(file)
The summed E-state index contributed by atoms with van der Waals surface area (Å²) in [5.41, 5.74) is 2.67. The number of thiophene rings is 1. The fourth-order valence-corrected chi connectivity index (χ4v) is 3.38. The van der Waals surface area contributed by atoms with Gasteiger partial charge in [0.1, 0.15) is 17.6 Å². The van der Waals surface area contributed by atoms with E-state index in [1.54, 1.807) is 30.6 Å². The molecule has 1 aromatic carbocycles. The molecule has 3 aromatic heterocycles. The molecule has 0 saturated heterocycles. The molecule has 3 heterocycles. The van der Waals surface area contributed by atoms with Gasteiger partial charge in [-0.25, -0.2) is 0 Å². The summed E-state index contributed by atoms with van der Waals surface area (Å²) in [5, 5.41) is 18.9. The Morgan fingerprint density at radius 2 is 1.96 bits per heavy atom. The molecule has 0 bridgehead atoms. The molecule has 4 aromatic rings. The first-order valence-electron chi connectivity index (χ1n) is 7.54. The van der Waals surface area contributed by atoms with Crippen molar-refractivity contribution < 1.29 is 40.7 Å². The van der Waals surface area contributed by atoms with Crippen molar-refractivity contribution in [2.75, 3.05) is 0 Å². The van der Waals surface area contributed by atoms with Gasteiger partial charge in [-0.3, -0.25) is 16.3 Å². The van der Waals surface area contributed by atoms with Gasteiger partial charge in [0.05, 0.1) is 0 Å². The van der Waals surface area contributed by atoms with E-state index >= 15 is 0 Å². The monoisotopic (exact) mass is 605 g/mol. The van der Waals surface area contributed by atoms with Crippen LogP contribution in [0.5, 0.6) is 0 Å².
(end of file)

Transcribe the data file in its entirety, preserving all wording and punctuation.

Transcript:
The summed E-state index contributed by atoms with van der Waals surface area (Å²) in [5.41, 5.74) is 2.67. The number of thiophene rings is 1. The fourth-order valence-corrected chi connectivity index (χ4v) is 3.38. The van der Waals surface area contributed by atoms with Gasteiger partial charge in [0.1, 0.15) is 17.6 Å². The van der Waals surface area contributed by atoms with E-state index in [1.54, 1.807) is 30.6 Å². The molecule has 1 aromatic carbocycles. The molecule has 3 aromatic heterocycles. The molecule has 0 saturated heterocycles. The molecule has 3 heterocycles. The van der Waals surface area contributed by atoms with Gasteiger partial charge in [-0.25, -0.2) is 0 Å². The summed E-state index contributed by atoms with van der Waals surface area (Å²) in [5, 5.41) is 18.9. The Morgan fingerprint density at radius 2 is 1.96 bits per heavy atom. The molecule has 0 bridgehead atoms. The molecule has 4 aromatic rings. The first-order valence-electron chi connectivity index (χ1n) is 7.54. The van der Waals surface area contributed by atoms with Crippen molar-refractivity contribution < 1.29 is 40.7 Å². The van der Waals surface area contributed by atoms with Crippen molar-refractivity contribution in [2.75, 3.05) is 0 Å². The van der Waals surface area contributed by atoms with Gasteiger partial charge in [-0.3, -0.25) is 16.3 Å². The van der Waals surface area contributed by atoms with Gasteiger partial charge in [0.05, 0.1) is 0 Å². The van der Waals surface area contributed by atoms with E-state index >= 15 is 0 Å². The monoisotopic (exact) mass is 605 g/mol. The van der Waals surface area contributed by atoms with Crippen LogP contribution in [0.5, 0.6) is 0 Å².